In a world where carriers lose their exclusivity and have to compete not just every time a customer buys a new handset or renews a device, but every minute solely on their network and price, a true competitive market for mobile broadband could emerge. As an MVNO, if it can lower the price for service with a compelling and cheap handset, Apple wins and wins big. Who would want an Android phone if it doesn’t come with competitive data access? As for carriers, their dumb-pipe nightmares are just beginning.

For more on this topic, check out An Apple Integrated SIM: What It Could Mean.

Related content from GigaOM Pro (subscription req’d):

  1. SIM and software radio stack are only 50% of the equation – must have radio chip that runs all the frequencies ( which Qualcomm happens to make ).

    But may be a moot point ultimately, carriers will just quadruple down on the ETF, making it cost prohibitively expensive. Case in point…

    AT&T has killed off today’s predicted “rush” of Verizon iPhone churn with their nasty $400.00+ ETF

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    1. I don’t see how AT&T has killed off anything – since that ETF only applies to new contracts/renewals after June 1. And AT&T’s party line of needing to recover heavy iPhone subsidies is ludicrous. They are enjoying giant margins and/or pushing that subsidy back to Apple.

      This is where I would have liked to have seen Google go with the Nexus One – but they didn’t have the will nor the leverage to do it.

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    2. Todd, you’re right frequency bands will limit the universality of this for a while, but I didn’t get into that here. I did in this story though if it helps: http://gigaom.com/2009/06/19/ending-handset-exclusivity-wont-mean-a-phone-that-can-roam/

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    3. “AT&T has killed off today’s predicted “rush” of Verizon iPhone churn with their nasty $400.00+ ETF”

      Having worked for a company with a high ETF, sometimes that doesn’t deter customers at all. If they’re sufficiently dissatisfied, they’ll pay it — happily. And curse you out for the length of the call.

      There’s also the problem, in the long run, that a high ETF will deter future customers from enrolling in the first place.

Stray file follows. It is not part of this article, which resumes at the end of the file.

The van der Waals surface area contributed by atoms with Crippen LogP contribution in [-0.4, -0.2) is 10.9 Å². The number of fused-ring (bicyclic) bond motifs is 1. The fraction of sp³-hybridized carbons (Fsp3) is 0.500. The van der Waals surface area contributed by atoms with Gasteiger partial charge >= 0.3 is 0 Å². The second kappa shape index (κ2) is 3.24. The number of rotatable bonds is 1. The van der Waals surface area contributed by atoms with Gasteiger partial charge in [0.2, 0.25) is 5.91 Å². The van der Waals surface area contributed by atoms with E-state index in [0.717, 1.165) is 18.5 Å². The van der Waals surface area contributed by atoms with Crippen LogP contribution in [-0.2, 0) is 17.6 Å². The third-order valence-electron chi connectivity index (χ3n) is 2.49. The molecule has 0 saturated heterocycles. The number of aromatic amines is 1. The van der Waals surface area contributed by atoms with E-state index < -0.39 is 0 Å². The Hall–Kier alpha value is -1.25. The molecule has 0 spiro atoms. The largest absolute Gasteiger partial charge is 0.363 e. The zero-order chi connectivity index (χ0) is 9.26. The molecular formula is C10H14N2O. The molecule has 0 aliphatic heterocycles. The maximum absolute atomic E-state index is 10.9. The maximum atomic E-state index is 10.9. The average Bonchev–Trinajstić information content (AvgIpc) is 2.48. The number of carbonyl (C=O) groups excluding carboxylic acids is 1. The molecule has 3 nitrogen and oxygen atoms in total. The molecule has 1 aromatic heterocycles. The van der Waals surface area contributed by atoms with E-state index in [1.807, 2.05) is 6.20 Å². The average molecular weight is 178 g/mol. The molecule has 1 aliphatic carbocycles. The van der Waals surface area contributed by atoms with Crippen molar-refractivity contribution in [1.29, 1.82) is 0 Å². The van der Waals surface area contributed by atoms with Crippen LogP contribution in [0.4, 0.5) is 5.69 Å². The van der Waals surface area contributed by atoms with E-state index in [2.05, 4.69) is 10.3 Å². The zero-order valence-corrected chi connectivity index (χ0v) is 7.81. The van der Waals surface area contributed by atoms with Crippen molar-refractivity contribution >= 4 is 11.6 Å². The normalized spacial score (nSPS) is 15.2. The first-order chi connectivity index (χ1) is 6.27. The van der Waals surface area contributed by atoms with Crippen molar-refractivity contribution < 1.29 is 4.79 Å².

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  2. Would this technology allow international travelers to do a short term switch to a local carrier while abroad?

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    1. Theoretically. It depends on if the radio in the phone, but the assumption is that if you put a universal SIM into a phone you also have a radio that works on most common frequencies and with common network technologies. The local carrier would also have to participate and let you on their network.

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  3. This whole thought out scenario works well only in US since this the only place carriers have most hold on customers, but rest of the world already has free pass for carrier hopping!

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    1. In this scenario you wouldn’t have to manually swap out a SIM card to carrier hop.

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      1. There are phones currently being built with dual SIM slots.

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  4. The hard part of being a carrier isn’t the SIM, it’s having enough cell sites so you have adequate coverage.

    Unless you mean Apple is going to become an MVNO.

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    1. Ummm, I think that’s why “MVNO” was stated in the first paragraph, and then subsequently a couple of times later in the article ;)

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  5. It’s only a matter of time before this happens. It’s not good news for the travel SIM operators either. The days of roaming arbitrage are numbered. A great thing for the consumer. Let’s hope that other smartphone makers follow suit.